* A revenge plot is a strong one. Think Moby Dick and The Count of Monte Cristo. Just be careful your heroine doesn't sound unhinged. We want our heroine to be smart. Because I read your previous incarnation of this story, I know she intends to go to war disguised as a man. We need a hint of that here so her next actions are motivated. It's not such a crazy idea actually. There have been so many women sneaking into male regiments over the years, the Beaumonde RWA Chapter is sponsoring an online class about Women in War starting later this month. You've got a historically valid premise here! But she can't wreak revenge on the whole Union army. Have her settle on something or someone more specific. We have her shouted curse. Then we need action, not rumination and fortunately, you provide some in the next paragraph.
After a moment’s hesitation, she lifted the shears to her head, grabbing a chunk of her long, brown hair in her free hand. Savagely, she clipped away the curls, throwing them on the floor. She reached around and held the shears high, snipping away the remainder of the silky locks. Her beautiful curls, tossed away and soon to be forgotten, like the lives of those she loved.
* You did much better than me in the -ly word department, but you're addicted to adjectives. Yes, her hair may be long, brown, silky and beautiful, but she's not thinking about it like that now. It's just something to get rid of lest it keep her from her goal. Write like your character thinks.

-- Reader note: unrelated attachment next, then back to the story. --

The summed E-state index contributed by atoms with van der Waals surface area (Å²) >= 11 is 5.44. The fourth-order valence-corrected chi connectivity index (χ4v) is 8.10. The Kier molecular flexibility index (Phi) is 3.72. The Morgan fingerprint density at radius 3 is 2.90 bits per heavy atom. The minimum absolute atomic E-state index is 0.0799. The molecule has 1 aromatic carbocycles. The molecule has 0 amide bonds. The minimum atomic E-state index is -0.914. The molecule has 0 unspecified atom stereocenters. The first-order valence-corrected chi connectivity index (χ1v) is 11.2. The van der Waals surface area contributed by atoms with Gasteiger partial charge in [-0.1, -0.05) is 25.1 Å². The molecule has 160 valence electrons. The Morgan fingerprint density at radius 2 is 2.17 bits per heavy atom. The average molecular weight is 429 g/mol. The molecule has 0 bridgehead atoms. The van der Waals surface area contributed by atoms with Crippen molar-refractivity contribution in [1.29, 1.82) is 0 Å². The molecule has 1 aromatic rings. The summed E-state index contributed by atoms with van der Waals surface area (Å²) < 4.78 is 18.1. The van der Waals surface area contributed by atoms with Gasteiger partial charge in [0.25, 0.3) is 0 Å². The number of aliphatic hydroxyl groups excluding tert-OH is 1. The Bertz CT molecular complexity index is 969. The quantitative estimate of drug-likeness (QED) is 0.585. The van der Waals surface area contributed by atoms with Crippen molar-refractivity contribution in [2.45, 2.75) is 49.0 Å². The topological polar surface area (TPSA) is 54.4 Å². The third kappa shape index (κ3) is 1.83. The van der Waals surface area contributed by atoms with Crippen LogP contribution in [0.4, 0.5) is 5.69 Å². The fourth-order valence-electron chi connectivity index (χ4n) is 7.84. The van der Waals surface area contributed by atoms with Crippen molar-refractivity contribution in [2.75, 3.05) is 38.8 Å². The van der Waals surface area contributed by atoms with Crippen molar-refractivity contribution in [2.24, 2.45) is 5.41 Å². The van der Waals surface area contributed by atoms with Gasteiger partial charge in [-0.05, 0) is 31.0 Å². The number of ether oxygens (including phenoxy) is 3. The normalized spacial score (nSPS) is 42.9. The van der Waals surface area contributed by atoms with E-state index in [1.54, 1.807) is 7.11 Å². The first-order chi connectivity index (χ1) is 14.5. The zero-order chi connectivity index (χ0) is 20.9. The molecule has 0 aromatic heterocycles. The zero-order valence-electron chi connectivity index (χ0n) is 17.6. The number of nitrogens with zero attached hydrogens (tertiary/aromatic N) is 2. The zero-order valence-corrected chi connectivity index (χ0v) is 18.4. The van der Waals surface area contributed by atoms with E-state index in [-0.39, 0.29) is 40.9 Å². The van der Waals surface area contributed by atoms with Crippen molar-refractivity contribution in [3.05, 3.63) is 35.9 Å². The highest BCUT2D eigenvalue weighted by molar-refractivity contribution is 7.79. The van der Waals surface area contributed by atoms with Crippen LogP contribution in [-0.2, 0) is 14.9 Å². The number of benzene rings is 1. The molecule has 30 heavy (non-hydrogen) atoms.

The sound of footsteps pounding on the stairs startled her. She heard a gasp and swung to face the door.
“Good Lord Miss Brianna! What have you done to yo hair chile?”
* If you're doing an accent, editors want it accomplished using syntax (word order) not unusual spellings. Is this speaker a slave? One of the reasons the market shies away from Civil War romances is that this was such a painful time in our nation's history. My friend Eboni Snoe, the African-American author who got me started writing, says there is nothing romantic about that part of history from her perspective. Can't say I blame her.
When I chose this time period, I interviewed and researched several African-American people from the south. The pain and suffering of their ancestors truly is heartbreaking. I do not condone or glamorize any human beings suffering. This was truly a humbling experience for me during my research.
A very emotional premise, vivid imagery and your character's motivation is very strong. Thanks for letting me critique your work, Jane. I'm mindful of the honor. When someone trusts you with their writing, they are trusting you with their heart. But we're also doing this public scrubbing for the edification of all my readers, so if you don't mind, I'll pull out the loofa and go to work on a few things.